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Florida

Pride Month Spotlight: Bobby Blair

Nicole Hardenstine | June 29, 2021

In celebration of Pride Month, throughout June USTA Florida recognizes all of those in the LGBTQ+ community whose talents and dedication help to grow the great game of tennis every day — at every level. We applaud them all for making tennis a better and more inclusive sport, and for making the face of our game more accurately reflect the dynamic diversity of our country.

 

Bobby Blair is a former world-ranked professional tennis player from Orlando, Fla., who currently resides in Las Vegas, Nev. An elite Florida and national junior player who trained under coaching legend Nick Bollettieri, Blair was a 1981 Florida State Closed Junior Championships champion and was ranked No. 1 in Florida and No. 5 in the country in 1983. After retiring from the professional tour, Blair served as a coach and general manager with World Team Tennis. In the 1990s, he started the Orlando Tennis Academy at the Orlando Tennis & Racquet Club with the hope of helping tennis players in the same way Bollettieri helped him.

 

In 2014, Blair published Hiding Inside the Baseline, his compelling memoir that detailed his turbulent journey as a gay athlete and businessman who didn’t come out until he was in his late 40s. He hopes his experience inspires today’s LGBTQ+ athletes, aspiring business professionals, and people from all walks of life who are struggling with their sexual orientation.

 

In 2018, Blair founded and launched LGBTQ Loyalty Holdings, Inc. The publicly-traded company delivers progressive financial indices and marketing platforms for the LGBTQ+ community and their supporters. To learn more about the firm and its recently launched exchange-traded fund (ETF), click here.

 

Tennis is clearly a big part of your life. When did you first pick up a racquet?

 

I started tennis when I was 10 years old in 1975 at the Orlando Tennis Center with Jim Kelaher as my first coach. Two years later when I was 12, I moved to training at the Orlando Racquet Club and was coached by Murray Hough and the legendary Betty Pratt. In September of 1980 when I was 15, I was offered a scholarship from the Nick Bollettieri Tennis Academy. I stayed there until I went to college at the University of Arkansas.

 

What do you love most about tennis?

 

What I love most about tennis is that every second you have a decision to make, feet to move, a ball to hit – and it all must be done in sync. I think we should also live our lives with this type of alignment. Everything should work together in a fluid and natural way. Plus like tennis, life takes hard work to be great. It takes a team of supporters who believe in us. It takes strategy and planning. It takes a great attitude and a mantra of “never give up”. Tennis teaches us all this and more – and with these traits aligned with our lives, our off-court wins could be exactly like a personal US Open or Wimbledon victory. This is how I live my life, thanks to tennis.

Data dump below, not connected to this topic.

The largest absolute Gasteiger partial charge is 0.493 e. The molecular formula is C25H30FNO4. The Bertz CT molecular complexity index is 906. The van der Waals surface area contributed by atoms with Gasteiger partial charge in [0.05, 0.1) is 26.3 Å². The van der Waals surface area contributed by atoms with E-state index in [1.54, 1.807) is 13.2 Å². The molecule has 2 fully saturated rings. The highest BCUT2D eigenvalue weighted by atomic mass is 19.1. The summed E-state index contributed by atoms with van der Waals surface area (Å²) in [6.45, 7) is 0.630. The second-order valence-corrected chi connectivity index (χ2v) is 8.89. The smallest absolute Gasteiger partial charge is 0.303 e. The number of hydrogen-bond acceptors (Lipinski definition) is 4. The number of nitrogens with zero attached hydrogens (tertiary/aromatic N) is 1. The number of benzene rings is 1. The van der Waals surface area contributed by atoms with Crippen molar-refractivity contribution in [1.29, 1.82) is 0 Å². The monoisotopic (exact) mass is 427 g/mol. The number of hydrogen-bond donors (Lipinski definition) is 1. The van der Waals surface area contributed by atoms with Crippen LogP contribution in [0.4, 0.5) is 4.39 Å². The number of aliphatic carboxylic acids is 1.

At one point, you were one of the top junior tennis players in Florida and the entire country. Share a few memorable moments from your junior career in Florida.

 

My most memorable moment is when I won the Boys 16 & Under State Closed Junior Championships. It was my dream to be a state champion.

 

My second is when I reached the finals and played for the United States No.1 Boys 18 junior ranking in the Boys 18 & Under National Clay Courts against legend Aaron Krickstein. I lost in 3 grueling sets.

 

My third most memorable moment was being No.1 in Florida in the Boys 18 & Under in 1983. Along with that, winning the 1983 State High School Team Championships was amazing. My former teammates Dani Leal, Cary Cohenour, Tony Zanoni, and others on that winning team have been lifelong friends.

 

You detailed your tennis journey and experience coming out in Hiding Inside the Baseline. How does your experience compare to the experiences of LGBTQ+ tennis athletes today?

 

Living my authentic truth is my biggest accomplishment in life. It was a tough journey to own my truth. I feel my friends and family now know Bobby Blair. It is a blessing to have been so accepted. 

 

What impact do you hope your memoir has had on LGBTQ+ members in the tennis community? What about the entire tennis community in general?